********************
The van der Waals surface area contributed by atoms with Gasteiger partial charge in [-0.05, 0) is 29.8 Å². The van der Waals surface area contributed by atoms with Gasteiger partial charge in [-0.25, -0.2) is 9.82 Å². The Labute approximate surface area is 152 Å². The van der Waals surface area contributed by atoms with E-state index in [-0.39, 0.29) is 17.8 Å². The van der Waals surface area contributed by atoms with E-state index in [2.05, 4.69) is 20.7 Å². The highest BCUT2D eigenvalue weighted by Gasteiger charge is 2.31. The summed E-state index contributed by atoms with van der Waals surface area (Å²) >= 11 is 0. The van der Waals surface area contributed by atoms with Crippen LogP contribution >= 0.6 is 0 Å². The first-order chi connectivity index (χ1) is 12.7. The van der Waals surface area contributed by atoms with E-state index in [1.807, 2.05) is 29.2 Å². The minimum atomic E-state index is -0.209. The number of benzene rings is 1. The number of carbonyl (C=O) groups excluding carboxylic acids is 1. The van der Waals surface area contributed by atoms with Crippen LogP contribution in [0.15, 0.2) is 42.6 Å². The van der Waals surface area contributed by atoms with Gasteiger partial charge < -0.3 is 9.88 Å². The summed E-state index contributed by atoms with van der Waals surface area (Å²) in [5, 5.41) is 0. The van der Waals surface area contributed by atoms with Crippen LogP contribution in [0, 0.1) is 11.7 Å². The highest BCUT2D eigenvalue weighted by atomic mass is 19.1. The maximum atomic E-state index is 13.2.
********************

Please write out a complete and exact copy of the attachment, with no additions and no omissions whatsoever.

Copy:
The van der Waals surface area contributed by atoms with Gasteiger partial charge in [-0.05, 0) is 29.8 Å². The van der Waals surface area contributed by atoms with Gasteiger partial charge in [-0.25, -0.2) is 9.82 Å². The Labute approximate surface area is 152 Å². The van der Waals surface area contributed by atoms with E-state index in [-0.39, 0.29) is 17.8 Å². The van der Waals surface area contributed by atoms with E-state index in [2.05, 4.69) is 20.7 Å². The highest BCUT2D eigenvalue weighted by Gasteiger charge is 2.31. The summed E-state index contributed by atoms with van der Waals surface area (Å²) >= 11 is 0. The van der Waals surface area contributed by atoms with Crippen LogP contribution >= 0.6 is 0 Å². The first-order chi connectivity index (χ1) is 12.7. The van der Waals surface area contributed by atoms with E-state index in [1.807, 2.05) is 29.2 Å². The minimum atomic E-state index is -0.209. The number of benzene rings is 1. The number of carbonyl (C=O) groups excluding carboxylic acids is 1. The van der Waals surface area contributed by atoms with Crippen LogP contribution in [0.15, 0.2) is 42.6 Å². The van der Waals surface area contributed by atoms with Gasteiger partial charge < -0.3 is 9.88 Å². The summed E-state index contributed by atoms with van der Waals surface area (Å²) in [5, 5.41) is 0. The van der Waals surface area contributed by atoms with Crippen LogP contribution in [0, 0.1) is 11.7 Å². The highest BCUT2D eigenvalue weighted by atomic mass is 19.1. The maximum atomic E-state index is 13.2.